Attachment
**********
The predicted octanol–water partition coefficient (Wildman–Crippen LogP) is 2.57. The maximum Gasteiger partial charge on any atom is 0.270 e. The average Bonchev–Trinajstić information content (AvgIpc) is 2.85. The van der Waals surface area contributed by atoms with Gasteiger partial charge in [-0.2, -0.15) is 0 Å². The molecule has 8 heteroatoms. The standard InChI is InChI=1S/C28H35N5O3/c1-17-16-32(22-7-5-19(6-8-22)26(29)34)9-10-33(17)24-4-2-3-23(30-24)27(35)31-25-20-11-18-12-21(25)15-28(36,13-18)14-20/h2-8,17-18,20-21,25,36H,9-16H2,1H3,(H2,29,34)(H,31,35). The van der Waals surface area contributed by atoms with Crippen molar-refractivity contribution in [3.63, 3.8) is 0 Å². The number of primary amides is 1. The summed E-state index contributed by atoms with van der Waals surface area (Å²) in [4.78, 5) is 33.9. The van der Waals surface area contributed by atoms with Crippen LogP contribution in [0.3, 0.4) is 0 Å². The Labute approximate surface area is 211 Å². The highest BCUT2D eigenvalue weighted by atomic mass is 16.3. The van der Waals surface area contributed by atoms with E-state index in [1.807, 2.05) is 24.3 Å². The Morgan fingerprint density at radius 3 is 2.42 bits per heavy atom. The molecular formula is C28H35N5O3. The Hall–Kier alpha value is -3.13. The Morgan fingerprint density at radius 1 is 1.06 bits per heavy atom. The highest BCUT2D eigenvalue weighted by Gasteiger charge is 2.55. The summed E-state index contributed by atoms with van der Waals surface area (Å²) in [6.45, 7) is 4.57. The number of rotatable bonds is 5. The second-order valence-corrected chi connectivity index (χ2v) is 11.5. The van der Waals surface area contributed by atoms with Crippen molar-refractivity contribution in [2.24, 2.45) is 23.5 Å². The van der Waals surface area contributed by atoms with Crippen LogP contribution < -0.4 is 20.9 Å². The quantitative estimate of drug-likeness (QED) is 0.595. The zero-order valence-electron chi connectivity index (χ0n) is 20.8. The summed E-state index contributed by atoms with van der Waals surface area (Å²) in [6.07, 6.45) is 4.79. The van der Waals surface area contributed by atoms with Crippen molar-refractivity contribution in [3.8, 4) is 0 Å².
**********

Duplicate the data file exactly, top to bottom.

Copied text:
The predicted octanol–water partition coefficient (Wildman–Crippen LogP) is 2.57. The maximum Gasteiger partial charge on any atom is 0.270 e. The average Bonchev–Trinajstić information content (AvgIpc) is 2.85. The van der Waals surface area contributed by atoms with Gasteiger partial charge in [-0.2, -0.15) is 0 Å². The molecule has 8 heteroatoms. The standard InChI is InChI=1S/C28H35N5O3/c1-17-16-32(22-7-5-19(6-8-22)26(29)34)9-10-33(17)24-4-2-3-23(30-24)27(35)31-25-20-11-18-12-21(25)15-28(36,13-18)14-20/h2-8,17-18,20-21,25,36H,9-16H2,1H3,(H2,29,34)(H,31,35). The van der Waals surface area contributed by atoms with Crippen molar-refractivity contribution in [3.63, 3.8) is 0 Å². The number of primary amides is 1. The summed E-state index contributed by atoms with van der Waals surface area (Å²) in [4.78, 5) is 33.9. The van der Waals surface area contributed by atoms with Crippen LogP contribution in [0.3, 0.4) is 0 Å². The Labute approximate surface area is 211 Å². The highest BCUT2D eigenvalue weighted by atomic mass is 16.3. The van der Waals surface area contributed by atoms with E-state index in [1.807, 2.05) is 24.3 Å². The Morgan fingerprint density at radius 3 is 2.42 bits per heavy atom. The molecular formula is C28H35N5O3. The Hall–Kier alpha value is -3.13. The Morgan fingerprint density at radius 1 is 1.06 bits per heavy atom. The highest BCUT2D eigenvalue weighted by Gasteiger charge is 2.55. The summed E-state index contributed by atoms with van der Waals surface area (Å²) in [6.45, 7) is 4.57. The number of rotatable bonds is 5. The second-order valence-corrected chi connectivity index (χ2v) is 11.5. The van der Waals surface area contributed by atoms with Crippen molar-refractivity contribution in [2.24, 2.45) is 23.5 Å². The van der Waals surface area contributed by atoms with Crippen LogP contribution < -0.4 is 20.9 Å². The quantitative estimate of drug-likeness (QED) is 0.595. The zero-order valence-electron chi connectivity index (χ0n) is 20.8. The summed E-state index contributed by atoms with van der Waals surface area (Å²) in [6.07, 6.45) is 4.79. The van der Waals surface area contributed by atoms with Crippen molar-refractivity contribution in [3.8, 4) is 0 Å².